• Join over 1.2 million students every month
  • Accelerate your learning by 29%
  • Unlimited access from just £6.99 per month

Agenda for change

Extracts from this document...

Introduction

Agenda for change www.dictionary.co.uk, defines change as 'to make or become different'. Organisational change is a difference in form, quality, or state over time in an organisational entity (Garside, P). According to Pendleton, D and King, J, effective organisations have strong values and successful leaders help organisations articulate their values and live by them. We believe this is very important for NHS because this is one of the main reasons why NHS has flourished over the years because it has resisted changes which are not necessary and has kept its strong values. But now the government wants to change all this, because they believe it is not working effectively, we don't agree with the changes as we believe it's not the system which is not working effectively but rather the organisation is lacking good leadership. The values which the NHS has, acts as guiding principles for individuals and organisation. We believe one of the main reasons why so many people join NHS is because of its strong values, and if the government doesn't follow these principals of the NHS and makes changes to them then the trust is broken. ...read more.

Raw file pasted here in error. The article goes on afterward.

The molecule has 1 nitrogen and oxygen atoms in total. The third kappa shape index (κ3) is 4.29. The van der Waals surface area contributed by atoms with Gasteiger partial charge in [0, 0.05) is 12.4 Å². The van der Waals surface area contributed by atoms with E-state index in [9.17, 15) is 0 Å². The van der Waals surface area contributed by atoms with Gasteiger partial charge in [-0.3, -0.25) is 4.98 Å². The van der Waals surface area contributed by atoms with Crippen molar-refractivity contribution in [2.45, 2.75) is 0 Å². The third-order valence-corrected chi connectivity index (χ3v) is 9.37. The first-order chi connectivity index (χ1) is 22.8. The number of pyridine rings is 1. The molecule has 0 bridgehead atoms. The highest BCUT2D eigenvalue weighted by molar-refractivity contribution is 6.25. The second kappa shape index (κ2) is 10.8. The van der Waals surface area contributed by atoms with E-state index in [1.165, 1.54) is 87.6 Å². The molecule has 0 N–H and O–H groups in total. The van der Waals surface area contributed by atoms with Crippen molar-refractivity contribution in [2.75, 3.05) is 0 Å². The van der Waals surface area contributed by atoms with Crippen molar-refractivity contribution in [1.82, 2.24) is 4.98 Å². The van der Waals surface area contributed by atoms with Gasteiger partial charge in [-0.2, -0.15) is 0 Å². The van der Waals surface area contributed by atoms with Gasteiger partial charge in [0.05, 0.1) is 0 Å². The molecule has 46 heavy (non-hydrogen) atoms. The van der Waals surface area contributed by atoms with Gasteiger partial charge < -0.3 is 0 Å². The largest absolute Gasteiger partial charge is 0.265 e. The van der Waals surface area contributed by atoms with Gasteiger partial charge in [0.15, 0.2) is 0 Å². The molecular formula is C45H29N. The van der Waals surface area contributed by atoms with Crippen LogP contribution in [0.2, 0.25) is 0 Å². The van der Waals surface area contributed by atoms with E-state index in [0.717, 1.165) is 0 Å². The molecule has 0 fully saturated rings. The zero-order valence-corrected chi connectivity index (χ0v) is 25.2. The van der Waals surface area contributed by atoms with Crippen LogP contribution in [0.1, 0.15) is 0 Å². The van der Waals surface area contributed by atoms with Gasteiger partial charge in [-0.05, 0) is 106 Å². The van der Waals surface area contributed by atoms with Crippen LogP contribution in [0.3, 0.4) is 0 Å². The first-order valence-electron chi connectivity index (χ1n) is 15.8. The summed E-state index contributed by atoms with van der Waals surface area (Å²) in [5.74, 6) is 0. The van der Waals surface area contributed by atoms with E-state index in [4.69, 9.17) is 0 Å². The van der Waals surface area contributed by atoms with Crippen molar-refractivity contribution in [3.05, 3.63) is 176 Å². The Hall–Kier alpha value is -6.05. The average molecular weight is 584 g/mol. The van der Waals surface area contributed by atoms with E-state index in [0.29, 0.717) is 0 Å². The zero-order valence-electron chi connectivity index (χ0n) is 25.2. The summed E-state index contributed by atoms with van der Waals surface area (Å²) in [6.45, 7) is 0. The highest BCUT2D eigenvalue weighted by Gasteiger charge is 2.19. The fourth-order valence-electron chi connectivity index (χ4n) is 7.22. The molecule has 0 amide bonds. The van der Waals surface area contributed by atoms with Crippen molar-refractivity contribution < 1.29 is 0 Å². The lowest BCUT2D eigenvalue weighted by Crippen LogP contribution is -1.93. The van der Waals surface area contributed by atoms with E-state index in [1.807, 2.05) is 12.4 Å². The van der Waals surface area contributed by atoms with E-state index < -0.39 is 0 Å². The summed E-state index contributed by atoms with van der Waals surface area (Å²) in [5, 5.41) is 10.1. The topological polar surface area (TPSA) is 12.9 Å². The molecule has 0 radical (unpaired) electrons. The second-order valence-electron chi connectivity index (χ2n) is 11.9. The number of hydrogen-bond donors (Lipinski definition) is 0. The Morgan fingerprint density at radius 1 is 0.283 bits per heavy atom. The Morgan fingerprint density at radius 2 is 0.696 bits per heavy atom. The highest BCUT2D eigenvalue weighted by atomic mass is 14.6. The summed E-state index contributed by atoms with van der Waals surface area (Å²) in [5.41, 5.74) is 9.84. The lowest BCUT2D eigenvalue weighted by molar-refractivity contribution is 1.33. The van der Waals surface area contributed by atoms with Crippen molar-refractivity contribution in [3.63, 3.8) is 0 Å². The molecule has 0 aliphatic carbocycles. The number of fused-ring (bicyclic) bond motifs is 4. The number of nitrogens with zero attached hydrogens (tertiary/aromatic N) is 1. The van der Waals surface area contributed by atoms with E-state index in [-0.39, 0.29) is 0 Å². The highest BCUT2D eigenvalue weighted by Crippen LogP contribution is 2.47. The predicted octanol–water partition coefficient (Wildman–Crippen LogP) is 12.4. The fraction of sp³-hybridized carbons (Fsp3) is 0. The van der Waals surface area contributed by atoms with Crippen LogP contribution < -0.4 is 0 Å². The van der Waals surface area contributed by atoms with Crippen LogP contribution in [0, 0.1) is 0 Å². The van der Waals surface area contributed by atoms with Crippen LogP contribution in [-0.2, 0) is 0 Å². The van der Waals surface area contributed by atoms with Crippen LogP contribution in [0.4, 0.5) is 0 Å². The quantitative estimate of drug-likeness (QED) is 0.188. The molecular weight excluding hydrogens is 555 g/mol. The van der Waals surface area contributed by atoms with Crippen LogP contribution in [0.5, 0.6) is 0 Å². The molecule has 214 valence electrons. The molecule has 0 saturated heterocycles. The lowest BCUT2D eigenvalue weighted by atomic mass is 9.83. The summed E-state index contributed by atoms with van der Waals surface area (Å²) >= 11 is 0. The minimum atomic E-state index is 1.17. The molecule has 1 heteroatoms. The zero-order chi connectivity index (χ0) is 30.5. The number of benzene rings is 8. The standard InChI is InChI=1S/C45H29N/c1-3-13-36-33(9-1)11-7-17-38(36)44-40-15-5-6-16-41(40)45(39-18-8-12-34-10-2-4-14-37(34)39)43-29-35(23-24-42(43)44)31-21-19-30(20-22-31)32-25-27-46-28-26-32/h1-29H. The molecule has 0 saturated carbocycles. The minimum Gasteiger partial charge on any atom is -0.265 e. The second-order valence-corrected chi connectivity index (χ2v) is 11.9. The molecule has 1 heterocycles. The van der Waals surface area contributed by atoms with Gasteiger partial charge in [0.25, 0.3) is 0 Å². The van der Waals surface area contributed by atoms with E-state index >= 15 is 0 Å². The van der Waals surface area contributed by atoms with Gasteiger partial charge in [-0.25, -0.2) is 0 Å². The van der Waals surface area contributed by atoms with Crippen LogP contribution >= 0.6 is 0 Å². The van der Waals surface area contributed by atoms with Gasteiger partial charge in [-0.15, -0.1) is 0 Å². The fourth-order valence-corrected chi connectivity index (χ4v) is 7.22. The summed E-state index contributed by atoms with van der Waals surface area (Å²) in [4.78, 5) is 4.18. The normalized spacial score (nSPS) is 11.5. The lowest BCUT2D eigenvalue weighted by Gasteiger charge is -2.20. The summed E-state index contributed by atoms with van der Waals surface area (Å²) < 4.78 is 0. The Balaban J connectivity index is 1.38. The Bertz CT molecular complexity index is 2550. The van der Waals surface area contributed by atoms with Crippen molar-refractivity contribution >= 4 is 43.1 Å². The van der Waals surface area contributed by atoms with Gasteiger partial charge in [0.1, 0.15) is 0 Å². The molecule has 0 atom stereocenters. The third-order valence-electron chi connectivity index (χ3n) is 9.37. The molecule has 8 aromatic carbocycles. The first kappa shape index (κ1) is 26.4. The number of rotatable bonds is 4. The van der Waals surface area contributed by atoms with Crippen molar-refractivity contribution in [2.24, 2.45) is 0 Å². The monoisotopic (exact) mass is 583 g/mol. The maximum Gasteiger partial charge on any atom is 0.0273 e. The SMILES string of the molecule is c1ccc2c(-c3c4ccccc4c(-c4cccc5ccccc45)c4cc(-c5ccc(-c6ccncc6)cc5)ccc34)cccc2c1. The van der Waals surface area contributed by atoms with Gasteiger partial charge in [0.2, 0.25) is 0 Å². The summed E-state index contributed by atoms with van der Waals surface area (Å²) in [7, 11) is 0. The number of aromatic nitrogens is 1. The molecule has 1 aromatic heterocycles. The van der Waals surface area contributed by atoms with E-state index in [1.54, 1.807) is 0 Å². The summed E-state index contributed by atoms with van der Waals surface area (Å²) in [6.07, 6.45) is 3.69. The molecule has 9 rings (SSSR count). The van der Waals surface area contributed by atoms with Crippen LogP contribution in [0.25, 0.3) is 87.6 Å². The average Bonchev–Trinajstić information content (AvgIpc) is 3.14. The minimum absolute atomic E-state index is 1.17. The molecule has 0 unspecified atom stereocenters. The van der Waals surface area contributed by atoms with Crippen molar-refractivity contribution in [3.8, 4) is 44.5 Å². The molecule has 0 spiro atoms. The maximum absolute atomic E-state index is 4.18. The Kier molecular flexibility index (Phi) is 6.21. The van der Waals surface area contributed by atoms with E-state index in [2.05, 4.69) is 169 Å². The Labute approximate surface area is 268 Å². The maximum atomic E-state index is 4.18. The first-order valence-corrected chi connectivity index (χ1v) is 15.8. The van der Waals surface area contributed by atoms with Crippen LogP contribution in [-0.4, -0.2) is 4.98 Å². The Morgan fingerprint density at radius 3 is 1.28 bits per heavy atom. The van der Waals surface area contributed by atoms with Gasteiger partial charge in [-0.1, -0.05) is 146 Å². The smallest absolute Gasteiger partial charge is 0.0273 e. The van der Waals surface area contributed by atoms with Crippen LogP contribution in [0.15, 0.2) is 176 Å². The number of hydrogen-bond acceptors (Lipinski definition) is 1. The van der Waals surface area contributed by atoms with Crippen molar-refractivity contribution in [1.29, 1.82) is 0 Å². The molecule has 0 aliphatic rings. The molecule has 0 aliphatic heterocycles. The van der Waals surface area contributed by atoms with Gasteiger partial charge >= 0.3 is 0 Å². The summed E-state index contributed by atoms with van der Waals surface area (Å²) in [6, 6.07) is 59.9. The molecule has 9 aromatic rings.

Middle

Kanter et al argues that change is only successful when the entire organisation participates in its effort. One current example of the change which the government is introducing is the job evaluation scheme. Under the new system, basic pay will be determined on the basis of job weight. Job weight will be assessed using a new NHS job evaluation scheme. According to the government, the agreement is founded on the need to ensure a fairer system of pay for NHS staff that will support modernised working and help deliver modernisation. The reason why we are against this is because this involves grading the staff, each individuals roles are scored and then mapped into one of the eight pay bands, which will then determine their pay. When people are involved in grading, if they are not graded in a way where the individual agrees with the grading, it can cause low self esteem. Individuals feel useless. If the change mechanisms are not beneficial to the NHS staff they may decide to leave, which means there will be even more shortages of NHS workers. ...read more.

Conclusion